Students prepared this sign for Ernie Eetak when he returned home to Arviat. Stewart Burnett/NNSL photo

Original Published By: Stewart Burnett, Local Journalism Initiative Reporter On: 17/08/2022 10:46

Kivalliq News

This is an update on Nunavut hunter who lost both hands in a blizzard last winter.

More than nine months since his harrowing experience being trapped in a blizzard on the land near Arviat, Ernie Eetak is all smiles adjusting to his new steel hands.

“I’m doing fine with these,” he said, looking down at his new hands, which he controls by extending or retracting his arm, causing the ‘claws’ to open and close.

Ernie Eetak is able to put on his steel arms by himself. Stewart Burnett/NNSL photo

He had been trapped for five days in a blizzard while hunting Nov. 28 to Dec. 2, 2021. The severe frostbite he experienced on his hands forced doctors in Winnipeg to amputate them, but Eetak was just glad to be found and alive.

“It was really cold that day I was lost,” he remembered.

He credits his traditional caribou clothing for helping keep him alive during the ordeal.

His right hand has three pieces of rubber, he explained, because that’s his dominate side, while his left hand has two. He’s managed to work on his snowmobile, use some tools and spend some time catching char this summer.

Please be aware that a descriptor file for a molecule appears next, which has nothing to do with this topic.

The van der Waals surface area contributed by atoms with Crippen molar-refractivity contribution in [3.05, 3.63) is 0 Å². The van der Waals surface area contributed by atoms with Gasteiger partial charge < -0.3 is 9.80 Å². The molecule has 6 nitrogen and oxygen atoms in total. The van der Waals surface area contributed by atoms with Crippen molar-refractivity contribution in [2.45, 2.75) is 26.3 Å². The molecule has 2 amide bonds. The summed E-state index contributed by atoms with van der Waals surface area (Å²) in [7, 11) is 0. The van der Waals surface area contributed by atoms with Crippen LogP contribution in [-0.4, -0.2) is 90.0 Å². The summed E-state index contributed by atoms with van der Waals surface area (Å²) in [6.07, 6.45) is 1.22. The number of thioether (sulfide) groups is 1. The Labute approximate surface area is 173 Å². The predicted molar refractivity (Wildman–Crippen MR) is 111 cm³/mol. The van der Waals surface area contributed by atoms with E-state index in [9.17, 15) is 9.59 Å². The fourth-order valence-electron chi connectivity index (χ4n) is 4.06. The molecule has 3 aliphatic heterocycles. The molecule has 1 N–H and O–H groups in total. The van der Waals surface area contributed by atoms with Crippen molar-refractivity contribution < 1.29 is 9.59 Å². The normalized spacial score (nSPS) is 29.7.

When he first got his steel hands, Eetak remembers trying to drive his parents’ side-by-side.

“Little bit difficult steering first time,” he smiled, saying he figured it out in a low gear.

Angeline and Ernie Eetak pose for a photo. Stewart Burnett/NNSL photo

The 42-year-old hunter has two children, ages 10 and nine.

“They were really happy when I went back home that I was still alive and went back to my family,” said Eetak.

Small tasks like opening doorhandles – the flat kind, at least – picking up items and other daily needs are manageable.

“Surprising when they see my steel hands,” said Eetak about the reception he received from Elders. “They help me out. When the doorknob has a circle, they open the door, or they give me a cup of juice or tea or coffee.”

One passion he wants to get back to and test out with his steel hands is drum dancing, as well as participating in local musical festivals.

He’s hoping he can figure out a way to put his rifle on a stand so that he can hunt with his steel hands.

Eetak still has the snowmobile he was trapped with on the land, but he also has a new one now, and he can’t wait to go riding this winter.

Ernie Eetak shows off his new snowmobile. Stewart Burnett/NNSL photo

This item reprinted with permission from Kivallig News, Rankin Inlet, Nunavut